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The marginalisation of disabled in politics

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Despite 2.68 crore persons with disabilities, the divyang community struggles to find representation in mainstream

Vamika Gupta

In the vast landscape of Indian democracy, where diversity should thrive, the voices and needs of individuals with disabilities often echo in silence. Despite accounting for 2.68 crore persons with disabilities, making up 2.28 per cent of the population as per Census 2011, the disabled community has been unable to find its place in mainstream politics.

With the Lok Sabha General Elections 2024 looming large and around the corner, a stark reality emerges: out of the 543 seats, not even one is occupied by a person with a disability. This absence speaks volumes, reflecting a systemic failure to acknowledge the rights and contributions of over 2.68 crore disabled individuals.

As the countdown to the elections intensifies, this leads us to critical questions. Why do the demands of persons with disabilities find little or no place in the manifestos of the political parties? Why do the exit polls overlook this significant demographic, pushing them to the sidelines of the demographic discourse? Can we truly celebrate the biggest festival of democracy with one of the significant sections of the population lagging behind?

A vicious cycle of exclusion persists when it comes to the political representation of persons with disabilities. Political parties often overlook people with disabilities, considering them a marginalised group who do not vote and are “incompetent” and “incapable” of creating any electoral impact. Professor Anita Ghai poignantly observes this disparity as “to be disabled is to be disabled by society.”

Too often, persons with disabilities are portrayed solely as objects of inspiration, highlighting their perceived “achievements” in crawling, reaching a polling booth and overcoming all the adversities. While these stories may momentarily touch hearts, they ultimately reinforce stereotypes, further excluding the disabled community from active participation in the electoral process.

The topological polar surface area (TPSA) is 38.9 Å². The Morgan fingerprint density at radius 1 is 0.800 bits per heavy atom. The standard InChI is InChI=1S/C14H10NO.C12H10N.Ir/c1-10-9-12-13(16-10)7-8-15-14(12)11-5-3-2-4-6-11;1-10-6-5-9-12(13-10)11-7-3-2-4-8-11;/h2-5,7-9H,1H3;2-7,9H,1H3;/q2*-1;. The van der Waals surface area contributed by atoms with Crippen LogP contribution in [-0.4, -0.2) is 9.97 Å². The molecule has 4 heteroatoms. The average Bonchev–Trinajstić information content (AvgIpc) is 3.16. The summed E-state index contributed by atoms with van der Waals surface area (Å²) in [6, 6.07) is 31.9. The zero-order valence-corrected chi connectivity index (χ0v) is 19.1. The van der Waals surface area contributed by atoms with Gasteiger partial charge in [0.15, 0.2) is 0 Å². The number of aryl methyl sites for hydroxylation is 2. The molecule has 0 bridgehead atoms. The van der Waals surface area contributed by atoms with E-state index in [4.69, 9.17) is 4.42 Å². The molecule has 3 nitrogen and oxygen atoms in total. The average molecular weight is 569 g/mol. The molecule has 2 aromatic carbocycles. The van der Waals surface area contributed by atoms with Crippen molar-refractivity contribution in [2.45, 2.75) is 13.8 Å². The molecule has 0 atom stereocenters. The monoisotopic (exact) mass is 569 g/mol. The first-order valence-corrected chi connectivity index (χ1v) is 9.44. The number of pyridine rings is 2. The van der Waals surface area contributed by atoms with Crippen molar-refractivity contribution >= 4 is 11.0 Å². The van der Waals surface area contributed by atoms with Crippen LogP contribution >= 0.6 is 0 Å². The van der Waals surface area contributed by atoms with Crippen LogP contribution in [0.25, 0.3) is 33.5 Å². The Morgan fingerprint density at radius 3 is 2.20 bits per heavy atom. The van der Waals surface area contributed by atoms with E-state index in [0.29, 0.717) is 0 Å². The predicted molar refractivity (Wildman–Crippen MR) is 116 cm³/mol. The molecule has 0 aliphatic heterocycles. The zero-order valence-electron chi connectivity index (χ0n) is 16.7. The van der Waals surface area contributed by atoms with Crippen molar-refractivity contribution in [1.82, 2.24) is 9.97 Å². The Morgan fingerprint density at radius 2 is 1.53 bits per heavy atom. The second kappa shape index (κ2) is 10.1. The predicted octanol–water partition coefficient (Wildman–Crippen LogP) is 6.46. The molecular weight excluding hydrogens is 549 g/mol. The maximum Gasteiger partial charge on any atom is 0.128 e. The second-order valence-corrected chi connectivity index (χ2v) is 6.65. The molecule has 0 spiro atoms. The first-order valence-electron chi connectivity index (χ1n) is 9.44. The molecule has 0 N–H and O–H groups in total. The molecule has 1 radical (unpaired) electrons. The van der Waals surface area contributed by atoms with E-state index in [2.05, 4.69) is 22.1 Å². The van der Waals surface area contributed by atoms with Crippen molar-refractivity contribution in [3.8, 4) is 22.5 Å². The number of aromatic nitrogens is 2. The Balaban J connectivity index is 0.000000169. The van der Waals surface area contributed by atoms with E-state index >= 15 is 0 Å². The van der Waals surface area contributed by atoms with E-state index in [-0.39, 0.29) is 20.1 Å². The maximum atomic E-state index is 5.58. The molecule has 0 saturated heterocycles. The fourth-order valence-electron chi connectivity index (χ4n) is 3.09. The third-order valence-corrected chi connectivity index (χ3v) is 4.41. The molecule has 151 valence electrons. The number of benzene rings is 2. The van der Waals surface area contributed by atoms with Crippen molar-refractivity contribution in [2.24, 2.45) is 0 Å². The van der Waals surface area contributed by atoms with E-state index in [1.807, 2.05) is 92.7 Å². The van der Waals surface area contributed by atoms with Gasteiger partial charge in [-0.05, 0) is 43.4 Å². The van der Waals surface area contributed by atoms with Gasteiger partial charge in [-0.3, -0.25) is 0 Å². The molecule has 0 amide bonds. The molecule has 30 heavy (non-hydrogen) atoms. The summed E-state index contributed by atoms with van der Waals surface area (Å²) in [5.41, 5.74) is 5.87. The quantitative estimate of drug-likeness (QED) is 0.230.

Moreover, the physical barriers encountered at the polling stations compound the challenges faced by disabled voters, stripping away their dignity and agency. Lack of accessibility of polling stations and booths, absence of information, as well as inadequate capacity building of staff to support persons with disabilities, often make it difficult for disabled people to exercise their political rights.

For instance, during the Karnataka Assembly Elections held in 2023, when Anitha (38) arrived at the polling center, having traveled 20 km on her three-wheeled mobility bike, she was unable to make her way to the polling booth. There were no wheelchairs stocked at the facility. She says “The ramp was too narrow and could only accommodate a two-wheeler. It could not fit my three-wheeled assisted bike. The only person to ask for help was the security guard, who shrugged it off and told me to ‘manage' like the other voters with disabilities, who were forced to crawl up the ramp, to the booth to cast their vote.”   Anitha's experience serves as a reminder of the systemic neglect that plagues our electoral infrastructure.

The challenges multiply for those with lesser known and lesser visible disabilities, such as those with blood disorders and intellectual and developmental disability. For example, the absence of sign language interpreters during political campaigns renders crucial information inaccessible, further alienating persons with speech and hearing impairments. In a democratic process that is built on inclusivity and fairness, these barriers erode the dignity of its disabled citizens, which it promised to uphold.

Further, the lack of concrete and official data exacerbates the situation. Without accurate statistics on the number of disabled voters who cast their votes and their representation in positions of power, policy formulation becomes a shot in the dark. The reliance on outdated figures, such as considering only 7 kinds of disabilities as against 21 as per the amended Rights of Persons with Disabilities Act (RPwD) 2016, further compounds the problem. This dearth of information results in a lack of targeted policies and inadequate allocations for persons with disabilities.

Yet, amidst these challenges lies an opportunity for transformation. The need is for persons with disabilities to be considered a part of the mainstream discourse around development. It is time to shift from a tokenistic approach to disability towards a more rights-based approach. Significantly, we need to move away from the traditional approach of treating disabled persons as mere beneficiaries and recipients of pensions and assistive devices.

As we mark 75 years of independence, the fundamental rights of persons with disability to participate in the civil and political systems of the State must be respected and honoured. This necessitates that persons with disabilities hold a seat at the table, with them being key stakeholders in designing and developing all policies and programs developed for them. Integration of the needs of the disabled community across all facets of governance is the need of the hour. I believe that it is only then that we can truly realise the vision of a ‘Viksit Bharat' and propel India towards its aspiration of a $ 5 trillion .

 

(The writer is Program Officer-Advocacy, NCPEDP; views are personal)

 

 

Northlines
Northlines
The Northlines is an independent source on the Web for news, facts and figures relating to Jammu, Kashmir and Ladakh and its neighbourhood.

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